• Remember that you may cancel a home improvement contract for any reason at any time before midnight of the third day after you receive a copy of the contract. To cancel a contract you must notify the contractor in writing. Any money you’ve paid must be returned to you within 30 days of canceling the contract.
  • Make sure all warranties and guarantees are in writing, and that the contract states the name brands or quality/grades of the materials to be used. Ensure that all applicable construction permits are obtained by the contractor, from the appropriate municipality.
  • Keep in mind that it is customary not to pay for the entire project in advance.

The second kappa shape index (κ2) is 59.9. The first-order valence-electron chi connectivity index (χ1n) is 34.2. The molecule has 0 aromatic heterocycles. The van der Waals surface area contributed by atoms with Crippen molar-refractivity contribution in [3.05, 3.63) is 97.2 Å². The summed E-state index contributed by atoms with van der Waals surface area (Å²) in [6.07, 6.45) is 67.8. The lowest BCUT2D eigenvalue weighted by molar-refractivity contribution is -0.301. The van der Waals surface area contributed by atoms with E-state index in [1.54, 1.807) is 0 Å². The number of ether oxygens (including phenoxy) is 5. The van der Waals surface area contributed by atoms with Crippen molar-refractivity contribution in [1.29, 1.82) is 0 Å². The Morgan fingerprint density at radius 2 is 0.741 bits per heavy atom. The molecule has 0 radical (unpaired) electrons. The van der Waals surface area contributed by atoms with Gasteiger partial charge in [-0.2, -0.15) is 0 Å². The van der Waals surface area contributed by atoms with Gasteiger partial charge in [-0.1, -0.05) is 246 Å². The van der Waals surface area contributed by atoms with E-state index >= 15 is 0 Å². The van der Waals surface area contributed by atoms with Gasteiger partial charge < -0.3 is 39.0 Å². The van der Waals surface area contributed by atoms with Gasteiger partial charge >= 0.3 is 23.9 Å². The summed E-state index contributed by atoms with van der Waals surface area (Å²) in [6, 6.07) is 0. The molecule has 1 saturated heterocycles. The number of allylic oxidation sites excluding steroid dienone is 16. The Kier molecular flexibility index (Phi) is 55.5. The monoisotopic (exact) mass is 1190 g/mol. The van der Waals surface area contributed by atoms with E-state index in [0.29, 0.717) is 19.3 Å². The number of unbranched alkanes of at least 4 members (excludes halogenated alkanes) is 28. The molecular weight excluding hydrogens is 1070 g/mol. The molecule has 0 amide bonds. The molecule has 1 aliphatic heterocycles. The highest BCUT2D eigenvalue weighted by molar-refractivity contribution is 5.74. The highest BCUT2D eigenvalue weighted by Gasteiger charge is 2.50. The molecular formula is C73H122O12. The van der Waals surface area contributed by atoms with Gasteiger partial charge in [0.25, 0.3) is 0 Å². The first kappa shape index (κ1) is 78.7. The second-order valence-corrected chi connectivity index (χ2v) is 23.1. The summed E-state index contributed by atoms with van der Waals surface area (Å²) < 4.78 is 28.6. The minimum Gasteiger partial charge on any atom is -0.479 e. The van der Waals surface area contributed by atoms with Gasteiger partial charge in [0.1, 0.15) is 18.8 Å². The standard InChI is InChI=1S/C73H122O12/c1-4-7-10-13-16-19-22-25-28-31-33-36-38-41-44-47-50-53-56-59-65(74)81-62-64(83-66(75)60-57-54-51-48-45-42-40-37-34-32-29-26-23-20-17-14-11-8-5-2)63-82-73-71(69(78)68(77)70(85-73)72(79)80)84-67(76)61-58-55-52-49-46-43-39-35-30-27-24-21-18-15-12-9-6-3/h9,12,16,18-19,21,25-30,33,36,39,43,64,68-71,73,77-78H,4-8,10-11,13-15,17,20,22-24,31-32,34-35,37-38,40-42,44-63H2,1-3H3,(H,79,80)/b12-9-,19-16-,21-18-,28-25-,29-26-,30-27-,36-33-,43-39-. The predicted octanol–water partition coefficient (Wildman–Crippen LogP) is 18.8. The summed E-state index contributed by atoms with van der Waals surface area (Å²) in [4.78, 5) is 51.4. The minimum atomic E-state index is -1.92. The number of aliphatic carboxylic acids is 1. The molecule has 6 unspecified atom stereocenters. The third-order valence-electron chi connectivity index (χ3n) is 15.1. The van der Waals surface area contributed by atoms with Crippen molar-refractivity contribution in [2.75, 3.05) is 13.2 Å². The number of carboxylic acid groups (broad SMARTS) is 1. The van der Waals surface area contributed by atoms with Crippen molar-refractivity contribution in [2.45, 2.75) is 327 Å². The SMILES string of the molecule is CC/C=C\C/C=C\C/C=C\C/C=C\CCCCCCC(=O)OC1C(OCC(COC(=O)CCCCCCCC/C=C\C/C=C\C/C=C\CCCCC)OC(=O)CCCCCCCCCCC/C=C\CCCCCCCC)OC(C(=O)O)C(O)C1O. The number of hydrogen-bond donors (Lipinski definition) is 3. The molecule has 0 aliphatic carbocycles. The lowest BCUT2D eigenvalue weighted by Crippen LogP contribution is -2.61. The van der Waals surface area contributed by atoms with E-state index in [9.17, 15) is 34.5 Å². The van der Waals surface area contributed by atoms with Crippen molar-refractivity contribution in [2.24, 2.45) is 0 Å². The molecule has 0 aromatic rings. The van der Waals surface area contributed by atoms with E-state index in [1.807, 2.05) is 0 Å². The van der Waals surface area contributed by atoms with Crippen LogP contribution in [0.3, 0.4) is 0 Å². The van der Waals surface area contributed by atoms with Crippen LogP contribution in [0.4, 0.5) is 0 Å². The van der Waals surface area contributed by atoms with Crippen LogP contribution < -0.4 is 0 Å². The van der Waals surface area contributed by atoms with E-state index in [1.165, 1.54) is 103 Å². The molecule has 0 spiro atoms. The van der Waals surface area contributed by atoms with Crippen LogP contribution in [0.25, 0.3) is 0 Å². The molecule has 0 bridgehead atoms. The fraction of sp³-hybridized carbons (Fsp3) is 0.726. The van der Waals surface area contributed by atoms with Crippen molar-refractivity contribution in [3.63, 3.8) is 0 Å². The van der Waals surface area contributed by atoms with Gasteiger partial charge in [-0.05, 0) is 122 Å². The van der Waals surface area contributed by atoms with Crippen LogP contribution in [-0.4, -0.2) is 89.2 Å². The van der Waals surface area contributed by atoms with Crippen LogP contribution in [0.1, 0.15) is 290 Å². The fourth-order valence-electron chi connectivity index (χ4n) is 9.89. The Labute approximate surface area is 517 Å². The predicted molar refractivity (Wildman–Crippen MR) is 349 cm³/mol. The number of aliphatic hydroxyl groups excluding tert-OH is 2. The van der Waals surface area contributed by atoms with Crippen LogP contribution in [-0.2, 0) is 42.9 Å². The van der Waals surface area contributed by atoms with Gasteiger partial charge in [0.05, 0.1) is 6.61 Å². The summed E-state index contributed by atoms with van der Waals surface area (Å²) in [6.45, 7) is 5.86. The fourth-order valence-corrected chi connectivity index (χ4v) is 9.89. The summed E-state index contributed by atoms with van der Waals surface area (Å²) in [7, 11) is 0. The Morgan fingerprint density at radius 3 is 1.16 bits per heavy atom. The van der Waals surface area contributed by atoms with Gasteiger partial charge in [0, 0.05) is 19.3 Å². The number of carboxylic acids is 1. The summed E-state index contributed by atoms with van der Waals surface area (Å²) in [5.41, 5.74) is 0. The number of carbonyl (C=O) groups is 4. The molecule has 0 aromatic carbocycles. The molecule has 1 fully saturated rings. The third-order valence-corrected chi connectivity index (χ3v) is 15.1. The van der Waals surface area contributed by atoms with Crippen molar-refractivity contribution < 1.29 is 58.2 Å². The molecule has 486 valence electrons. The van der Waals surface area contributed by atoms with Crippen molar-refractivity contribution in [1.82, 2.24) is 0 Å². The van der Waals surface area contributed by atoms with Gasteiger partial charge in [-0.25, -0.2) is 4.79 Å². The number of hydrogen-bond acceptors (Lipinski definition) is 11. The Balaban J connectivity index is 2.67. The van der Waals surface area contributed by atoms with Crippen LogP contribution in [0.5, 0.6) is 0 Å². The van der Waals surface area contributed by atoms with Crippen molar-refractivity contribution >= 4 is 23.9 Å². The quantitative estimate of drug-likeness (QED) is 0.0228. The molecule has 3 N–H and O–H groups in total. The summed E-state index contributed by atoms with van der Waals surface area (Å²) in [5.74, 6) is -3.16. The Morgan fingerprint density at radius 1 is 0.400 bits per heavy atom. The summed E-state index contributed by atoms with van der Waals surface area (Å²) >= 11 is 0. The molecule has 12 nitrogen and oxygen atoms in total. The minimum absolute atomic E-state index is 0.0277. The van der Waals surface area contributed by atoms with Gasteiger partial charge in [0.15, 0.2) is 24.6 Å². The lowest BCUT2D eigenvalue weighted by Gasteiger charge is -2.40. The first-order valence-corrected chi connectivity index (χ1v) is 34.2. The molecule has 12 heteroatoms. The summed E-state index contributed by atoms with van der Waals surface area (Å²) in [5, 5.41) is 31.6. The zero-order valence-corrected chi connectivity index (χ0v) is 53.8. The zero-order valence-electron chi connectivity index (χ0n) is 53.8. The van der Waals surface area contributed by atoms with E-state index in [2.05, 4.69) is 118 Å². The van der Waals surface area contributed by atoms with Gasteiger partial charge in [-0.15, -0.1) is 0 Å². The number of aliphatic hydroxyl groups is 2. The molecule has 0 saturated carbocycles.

Additional tips can be found in the Division's Consumer Brief on "Hiring Home Improvement Contractors," available in English and in Español.

Information for Home Improvement Contractors:

To advertise and perform home improvement work legally in New Jersey, contractors must register with the New Jersey Division of Consumer Affairs. View registration materials and information.

Investigators Jessica Lugo, Maureen Browne, Brittany Kieran, and Jared O’Cone of the Division of Consumer Affairs’ Office of Consumer Protection, conducted these investigations.

Deputy Attorneys General from the Consumer Fraud Prosecution Section within the Division of Law represented the State in these actions.

Consumers who believe they have been cheated or scammed by a business, or suspect any other form of consumer abuse, can file an online complaint with the State Division of Consumer Affairs by visiting its website or by calling 1-800-242-5846 (toll free within New Jersey) or 973-504- 6200.


Last Modified: 5/25/2016 1:11 PM